Both incorporated and unincorporated sectors make two goods, using the same constant returns to scale Cobb-Douglas technology. The factors of production are labor and capital. Labor is free to move between the two sectors, so that labor is paid the same in both sectors. Installed capital is not free to move, but new capital (investment) goes to where it enjoys the highest return. All consumers have the same Cobb-Douglas utility functions. The corporate income tax is a flat tax on the return to corporate capital. The flat rate may differ from the top rate of personal income tax, the marginal tax rate to which the return on unincorporated capital is subject. There is no integration of the corporate and personal income taxes so any dividends are taxed twice.
Harberger's conclusion, seen as surprising at the time, was that the corporate income tax lowers the after-tax marginal product of all owners of capital equally. Since labor and new capital were free to costlessly change sectors, each factor got paid exactly its "value of marginal product" and because constant returns to scale are assumed, the total payment to each factor exactly equals the total value the factor contributed. Therefore, if the corporate sector were taxed and the other not taxed, the output of the taxed sector would shrink so as to equilibrate the marginal revenue products of both capital and labor to higher pre-tax levels. Hence the after-tax payments to each factor of production would be the same in both sectors. Net after-tax prices of goods in the taxed sector would go up since the total spent by consumers on the output of each sector remain unchanged, since we assume Cobb-Douglas utility.
An implication of Harberger's analysis is that the corporate income tax lowers the steady state capital-labor ratio, and hence real GDP per capita and the standard of living. Feldstein and others have argued that a corporate income tax in the range of 35%-50% could lower steady state real GDP per capita by 15% to 40%; the findings are not canonical.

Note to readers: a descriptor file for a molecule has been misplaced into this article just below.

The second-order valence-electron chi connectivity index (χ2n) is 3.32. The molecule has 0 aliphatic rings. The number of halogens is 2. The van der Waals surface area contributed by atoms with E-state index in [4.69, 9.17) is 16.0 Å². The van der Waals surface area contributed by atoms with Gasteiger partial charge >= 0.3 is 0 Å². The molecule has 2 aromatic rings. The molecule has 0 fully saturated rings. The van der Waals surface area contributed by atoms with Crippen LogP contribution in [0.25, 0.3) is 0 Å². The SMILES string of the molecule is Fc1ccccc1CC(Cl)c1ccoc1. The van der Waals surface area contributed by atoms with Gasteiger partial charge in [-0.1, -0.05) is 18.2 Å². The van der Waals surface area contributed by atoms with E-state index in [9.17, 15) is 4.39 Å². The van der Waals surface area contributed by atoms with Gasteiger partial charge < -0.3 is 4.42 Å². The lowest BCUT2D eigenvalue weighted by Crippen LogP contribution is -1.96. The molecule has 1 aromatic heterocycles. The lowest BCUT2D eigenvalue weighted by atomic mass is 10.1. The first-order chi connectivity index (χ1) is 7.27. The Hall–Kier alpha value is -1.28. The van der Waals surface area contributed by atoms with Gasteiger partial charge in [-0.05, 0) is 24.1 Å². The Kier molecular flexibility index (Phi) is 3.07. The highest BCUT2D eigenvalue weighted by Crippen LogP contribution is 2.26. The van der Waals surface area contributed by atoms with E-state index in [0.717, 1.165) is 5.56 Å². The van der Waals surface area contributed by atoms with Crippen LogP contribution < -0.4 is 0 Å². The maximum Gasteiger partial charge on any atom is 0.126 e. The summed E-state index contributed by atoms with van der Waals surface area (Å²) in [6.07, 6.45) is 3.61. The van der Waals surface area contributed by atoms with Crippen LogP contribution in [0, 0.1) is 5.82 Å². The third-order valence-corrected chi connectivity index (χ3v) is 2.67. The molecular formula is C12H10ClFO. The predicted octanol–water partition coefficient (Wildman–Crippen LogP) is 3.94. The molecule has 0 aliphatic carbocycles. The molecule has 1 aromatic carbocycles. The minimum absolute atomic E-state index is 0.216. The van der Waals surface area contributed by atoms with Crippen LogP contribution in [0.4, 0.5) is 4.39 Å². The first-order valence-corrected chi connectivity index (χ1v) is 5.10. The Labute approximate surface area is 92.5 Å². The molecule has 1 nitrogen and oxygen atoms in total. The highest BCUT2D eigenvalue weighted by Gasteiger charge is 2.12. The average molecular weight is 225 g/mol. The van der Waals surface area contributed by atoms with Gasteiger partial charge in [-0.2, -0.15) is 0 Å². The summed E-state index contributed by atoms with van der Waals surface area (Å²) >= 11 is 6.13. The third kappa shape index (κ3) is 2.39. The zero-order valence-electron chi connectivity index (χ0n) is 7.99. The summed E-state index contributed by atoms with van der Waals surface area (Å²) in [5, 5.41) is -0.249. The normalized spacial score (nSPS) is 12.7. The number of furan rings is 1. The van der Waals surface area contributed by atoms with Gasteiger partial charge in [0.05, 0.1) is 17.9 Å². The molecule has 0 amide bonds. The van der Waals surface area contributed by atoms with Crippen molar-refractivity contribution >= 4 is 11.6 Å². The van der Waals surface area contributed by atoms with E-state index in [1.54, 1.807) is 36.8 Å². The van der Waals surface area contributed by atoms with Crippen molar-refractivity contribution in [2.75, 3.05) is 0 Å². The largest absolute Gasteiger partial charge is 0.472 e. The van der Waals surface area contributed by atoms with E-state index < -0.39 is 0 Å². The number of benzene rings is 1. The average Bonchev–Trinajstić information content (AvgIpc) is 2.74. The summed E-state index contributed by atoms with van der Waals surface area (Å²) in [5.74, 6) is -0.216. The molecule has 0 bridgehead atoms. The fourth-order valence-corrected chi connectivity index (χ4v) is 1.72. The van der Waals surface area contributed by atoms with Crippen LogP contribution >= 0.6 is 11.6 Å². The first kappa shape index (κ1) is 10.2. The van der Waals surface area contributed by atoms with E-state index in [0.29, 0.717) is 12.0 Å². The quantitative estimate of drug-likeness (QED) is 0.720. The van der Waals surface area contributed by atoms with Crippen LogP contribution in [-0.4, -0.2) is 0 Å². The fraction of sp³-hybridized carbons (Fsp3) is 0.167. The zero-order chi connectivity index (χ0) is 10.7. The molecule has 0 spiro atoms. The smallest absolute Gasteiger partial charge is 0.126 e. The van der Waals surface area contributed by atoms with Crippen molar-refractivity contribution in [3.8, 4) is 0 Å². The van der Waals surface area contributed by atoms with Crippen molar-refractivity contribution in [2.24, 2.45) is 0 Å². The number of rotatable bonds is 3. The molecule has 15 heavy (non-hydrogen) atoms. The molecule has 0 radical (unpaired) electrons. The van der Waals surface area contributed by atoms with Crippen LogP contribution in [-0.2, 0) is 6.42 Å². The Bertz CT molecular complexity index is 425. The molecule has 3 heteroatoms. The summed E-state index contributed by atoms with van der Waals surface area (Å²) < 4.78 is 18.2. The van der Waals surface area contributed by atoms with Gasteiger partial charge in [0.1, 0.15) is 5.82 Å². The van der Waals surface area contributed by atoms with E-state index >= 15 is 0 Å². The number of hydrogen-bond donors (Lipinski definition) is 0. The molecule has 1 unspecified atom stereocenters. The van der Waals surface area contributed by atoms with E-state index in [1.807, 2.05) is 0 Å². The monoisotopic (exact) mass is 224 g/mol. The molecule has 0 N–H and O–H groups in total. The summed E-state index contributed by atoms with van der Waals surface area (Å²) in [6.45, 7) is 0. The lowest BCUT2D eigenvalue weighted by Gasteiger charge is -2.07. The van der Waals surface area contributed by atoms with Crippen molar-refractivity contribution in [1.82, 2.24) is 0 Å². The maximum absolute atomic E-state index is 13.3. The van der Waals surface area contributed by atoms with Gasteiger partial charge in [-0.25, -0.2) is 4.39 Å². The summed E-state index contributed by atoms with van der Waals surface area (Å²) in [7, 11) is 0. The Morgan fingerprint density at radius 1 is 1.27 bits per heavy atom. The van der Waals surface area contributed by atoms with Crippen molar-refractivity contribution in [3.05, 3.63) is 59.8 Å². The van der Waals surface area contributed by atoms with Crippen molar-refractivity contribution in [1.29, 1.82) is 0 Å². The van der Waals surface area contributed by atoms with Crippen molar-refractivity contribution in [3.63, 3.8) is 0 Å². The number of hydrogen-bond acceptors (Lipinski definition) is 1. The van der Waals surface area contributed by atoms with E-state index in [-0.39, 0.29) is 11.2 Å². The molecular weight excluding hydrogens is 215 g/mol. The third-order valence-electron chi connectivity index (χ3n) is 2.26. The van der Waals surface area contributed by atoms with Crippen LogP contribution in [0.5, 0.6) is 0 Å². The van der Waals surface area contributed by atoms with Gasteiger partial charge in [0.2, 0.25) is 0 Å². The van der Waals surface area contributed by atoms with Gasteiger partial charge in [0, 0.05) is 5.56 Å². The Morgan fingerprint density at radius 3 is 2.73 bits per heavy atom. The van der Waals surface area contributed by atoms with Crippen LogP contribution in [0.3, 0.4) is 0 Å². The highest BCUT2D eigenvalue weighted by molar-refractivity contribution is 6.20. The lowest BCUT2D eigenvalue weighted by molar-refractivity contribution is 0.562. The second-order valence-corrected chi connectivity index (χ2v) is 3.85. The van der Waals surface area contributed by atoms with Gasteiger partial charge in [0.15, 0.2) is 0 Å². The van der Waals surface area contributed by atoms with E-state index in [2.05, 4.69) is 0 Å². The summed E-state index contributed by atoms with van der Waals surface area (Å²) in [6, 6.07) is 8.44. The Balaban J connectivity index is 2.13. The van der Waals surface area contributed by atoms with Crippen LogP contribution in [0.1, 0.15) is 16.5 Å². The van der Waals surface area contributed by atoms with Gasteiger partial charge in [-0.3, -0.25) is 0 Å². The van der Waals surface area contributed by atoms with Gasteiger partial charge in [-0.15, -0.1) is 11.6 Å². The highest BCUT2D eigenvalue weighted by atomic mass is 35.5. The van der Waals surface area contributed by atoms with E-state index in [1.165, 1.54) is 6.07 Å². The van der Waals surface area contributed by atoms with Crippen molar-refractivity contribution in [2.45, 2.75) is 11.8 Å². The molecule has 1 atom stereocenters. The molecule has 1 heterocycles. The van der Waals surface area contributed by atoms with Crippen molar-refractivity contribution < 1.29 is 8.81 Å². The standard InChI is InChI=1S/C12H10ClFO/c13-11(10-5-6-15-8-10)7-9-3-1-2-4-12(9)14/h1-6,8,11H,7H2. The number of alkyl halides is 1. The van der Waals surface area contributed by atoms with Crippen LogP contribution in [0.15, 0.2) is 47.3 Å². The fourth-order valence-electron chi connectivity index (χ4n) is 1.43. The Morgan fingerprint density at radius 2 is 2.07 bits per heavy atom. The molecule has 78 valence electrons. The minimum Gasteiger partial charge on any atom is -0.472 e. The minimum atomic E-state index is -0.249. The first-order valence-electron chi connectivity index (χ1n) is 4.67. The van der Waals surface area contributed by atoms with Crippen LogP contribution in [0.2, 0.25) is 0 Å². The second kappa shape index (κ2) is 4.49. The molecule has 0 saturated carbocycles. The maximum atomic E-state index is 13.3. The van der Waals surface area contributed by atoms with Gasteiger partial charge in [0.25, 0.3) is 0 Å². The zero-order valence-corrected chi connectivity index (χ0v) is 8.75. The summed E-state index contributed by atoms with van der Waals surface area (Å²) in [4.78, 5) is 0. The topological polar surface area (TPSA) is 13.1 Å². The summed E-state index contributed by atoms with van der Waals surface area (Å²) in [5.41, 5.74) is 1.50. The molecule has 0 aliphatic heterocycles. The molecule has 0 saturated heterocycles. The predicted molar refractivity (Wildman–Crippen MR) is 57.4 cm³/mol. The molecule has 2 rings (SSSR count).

The incidence of the corporate tax falls not only on the owners of corporations, but on all owners of all firms, incorporated or not, because the corporate income tax changes the prices of all capital goods. While Harberger's analysis has become more or less canonical in academic economics, he has distanced himself from it in recent years.
A number of his students were Latin Americas who became high level civil servants in their native countries after they became dictatorships, especially Chile and Argentina. Harberger acquired a considerable consulting practice as an economic adviser to Latin America, which was controversial because Harberger gave economic advice to the Augusto Pinochet dictatorship in Chile.
- 1962, "The Incidence of the Corporate Income Tax," Journal of Political Economy 70: 215.
- 1971, "Three Basic Postulates for Applied Welfare Economics: An Interpretive Essay" Journal of Economic Literature 9, 785-97 .
- 1974. Taxation and Welfare. Little, Brown.
- 1976 "Economic Genocide in Chile" Andre Gunder Frank (pamphlet)
- van Overtveldt, Johan, 2007. The Chicago School. Chicago: Agate.